June is PRIDE month. It’s a month where we hold space to commemorate the Stonewall riots, (which took place in June of 1969) and honor the brave persons who stood up to the system and protested for equality.
Those riots were a catalyst for change, so this month is not just about adding a rainbow to your company logo or giving a high-five of support to all your LGBTQIA friends and colleagues (please don’t do the last one).
You’re not alone if you find yourself searching for ways to show your support. Attending the parade and waving the rainbow flag are one thing, but bringing that same energy into the workplace is another. We all can make an effort to create an inclusive workplace where people can be their authentic self and no one feels left out or excluded. Here are 5 ways that you can be an ally at work this month, and every month, and every year henceforward and forever more.
Pay attention to pronouns.
In an earlier article, Best Practices for Gender Pronouns in the Workplace, we emphasized that for people who are queer, nonbinary, transgender or gender-nonconfirming, common English gender pronouns may not work for them. The use of the wrong pronoun can cause stress, discomfort, and anxiety.
There’s nothing wrong with asking someone what their pronouns are. Additionally, as spelled out in an article from The Verge, companies like Slack, Instagram, OkCupid, and Lyft are making it easier to add your pronouns directly on your profile. If someone corrects you for using their incorrect pronoun, apologize, make a note of it and move on. On the flip side, you can also stand up for a colleague if you hear someone use an incorrect pronoun for them.
For example, let’s say your coworker Billie uses gender-neutral pronouns (think they/them/theirs instead of he/him/his or she/her/hers). You overhear someone say “Billie sent me the notes last week, she really did a good job.” You can gently correct them by saying something like, “That’s great, they are so good at taking notes.” Slip-ups are going to happen, but being conscious of pronouns and making the effort to ensure the correct ones are used is instrumental in creating inclusivity in the workplace.
Watch your language.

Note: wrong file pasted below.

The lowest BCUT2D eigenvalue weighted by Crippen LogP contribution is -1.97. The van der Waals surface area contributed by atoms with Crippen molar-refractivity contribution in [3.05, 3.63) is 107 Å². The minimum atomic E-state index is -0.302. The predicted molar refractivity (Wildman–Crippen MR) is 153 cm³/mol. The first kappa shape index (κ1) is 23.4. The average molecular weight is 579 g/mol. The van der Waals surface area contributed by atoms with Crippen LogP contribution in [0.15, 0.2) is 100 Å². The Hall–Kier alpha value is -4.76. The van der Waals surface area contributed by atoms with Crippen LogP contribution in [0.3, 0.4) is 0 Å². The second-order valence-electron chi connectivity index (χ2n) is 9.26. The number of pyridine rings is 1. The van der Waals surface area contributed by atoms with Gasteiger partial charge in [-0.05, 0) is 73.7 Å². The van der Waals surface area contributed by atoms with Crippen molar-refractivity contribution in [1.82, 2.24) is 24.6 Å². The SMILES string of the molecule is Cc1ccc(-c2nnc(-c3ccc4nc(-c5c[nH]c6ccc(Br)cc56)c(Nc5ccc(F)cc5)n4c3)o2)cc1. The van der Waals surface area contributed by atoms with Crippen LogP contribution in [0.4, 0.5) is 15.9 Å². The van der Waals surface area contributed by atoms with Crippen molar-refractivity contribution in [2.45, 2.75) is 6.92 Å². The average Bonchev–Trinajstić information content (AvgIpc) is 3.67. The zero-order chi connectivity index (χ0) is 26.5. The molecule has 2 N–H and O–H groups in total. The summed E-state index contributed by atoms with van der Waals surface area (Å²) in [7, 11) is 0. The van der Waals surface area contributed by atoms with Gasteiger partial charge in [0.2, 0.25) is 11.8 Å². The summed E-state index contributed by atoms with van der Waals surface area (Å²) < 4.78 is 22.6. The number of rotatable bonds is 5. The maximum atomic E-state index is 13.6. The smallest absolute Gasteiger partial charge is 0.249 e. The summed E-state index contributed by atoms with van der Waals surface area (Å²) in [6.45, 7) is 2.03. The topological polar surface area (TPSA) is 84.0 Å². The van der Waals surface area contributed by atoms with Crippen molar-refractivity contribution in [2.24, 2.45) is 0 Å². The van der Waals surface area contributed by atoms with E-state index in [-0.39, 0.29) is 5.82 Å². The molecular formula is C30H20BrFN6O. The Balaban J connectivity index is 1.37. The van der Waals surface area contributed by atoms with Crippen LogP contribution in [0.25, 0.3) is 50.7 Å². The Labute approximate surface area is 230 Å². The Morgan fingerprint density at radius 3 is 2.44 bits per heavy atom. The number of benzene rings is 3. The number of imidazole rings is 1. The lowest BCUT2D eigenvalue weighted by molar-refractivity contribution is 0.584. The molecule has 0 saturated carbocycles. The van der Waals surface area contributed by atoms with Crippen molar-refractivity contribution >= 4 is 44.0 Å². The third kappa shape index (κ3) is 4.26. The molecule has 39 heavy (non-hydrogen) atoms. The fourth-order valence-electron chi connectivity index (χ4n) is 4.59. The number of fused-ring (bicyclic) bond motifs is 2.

Ever been out at a happy hour and hear a colleague say “Bro, that’s so gay” or someone starting a meeting with “What’s up guys, how’s everyone doing?” Neither of these are ok. First, being gay isn’t an insult. Second, using “guys” creates unnecessary exclusion and discomfort. Mistakes will happen, but it’s awareness that helps with your long game.Be hyper-aware of the language you use, and that your team members use. Don’t stand for inappropriate language. You can start to create a better work environment by politely chiming in (regardless of whether or not a LGBTQIA person is in the room or a part of the conversation).
Would you be comfortable saying something like “Hey, not cool, it’s not okay to use the term gay negatively”? You’d be surprised how much of an impact your words can have. Even if the person was just joking around, it’s never ok.
The burden to keep you abreast on LGBTQIA issues does not fall on the LGBTQIA community. There are unlimited resources and blogs out there. Do some research. You should also learn what’s appropriate to ask or say and what isn’t. If an LGBTQIA colleague shares something with you, listen empathetically. Treat the conversation as you would any other, and don’t change the topic because you are unsure of how to respond. Whatever your colleagues are going through, be understanding. And truthfully, it’s totally ok to admit that you lack some information, which is why taking the time to educate yourself is extremely important.
Ask your LGBTQIA colleagues how you can support them. That’s right. Ask.
A Human Rights Campaign (HRC) study titled “A Workplace Divided” cited that 31% of LGBTQ+ workers felt unhappy or depressed at work. Other common symptoms of an unwelcoming environment include distraction, exhaustion, burnout, and anxiety. There’s work to be done.
Ask how you can show support instead of assuming a role they may not need you in. This is about taking small steps together towards achieving the greater goal of equality and inclusivity in the workplace.
Check your own unconscious bias.
It’s self-reflection time. The LGBTA Diversity Council defines bias as
“…an unquestioned or automatic assumption about an individual, usually based on positive or negative traits associated with a group they belong to, that prevents them from treating them as an individual.”
Everyone has unconscious bias. Learning to overcome them takes time and isn’t easy. Bottom line: when someone says “LGBTQIA individuals” certain connotations and personality traits come to mind. Recognizing this is the first step in thinking differently.
It’s great that you’re waving the PRIDE flag, and now you’re equipped to do more to show your support to your fellow LGBTQIA colleagues in and outside the workplace.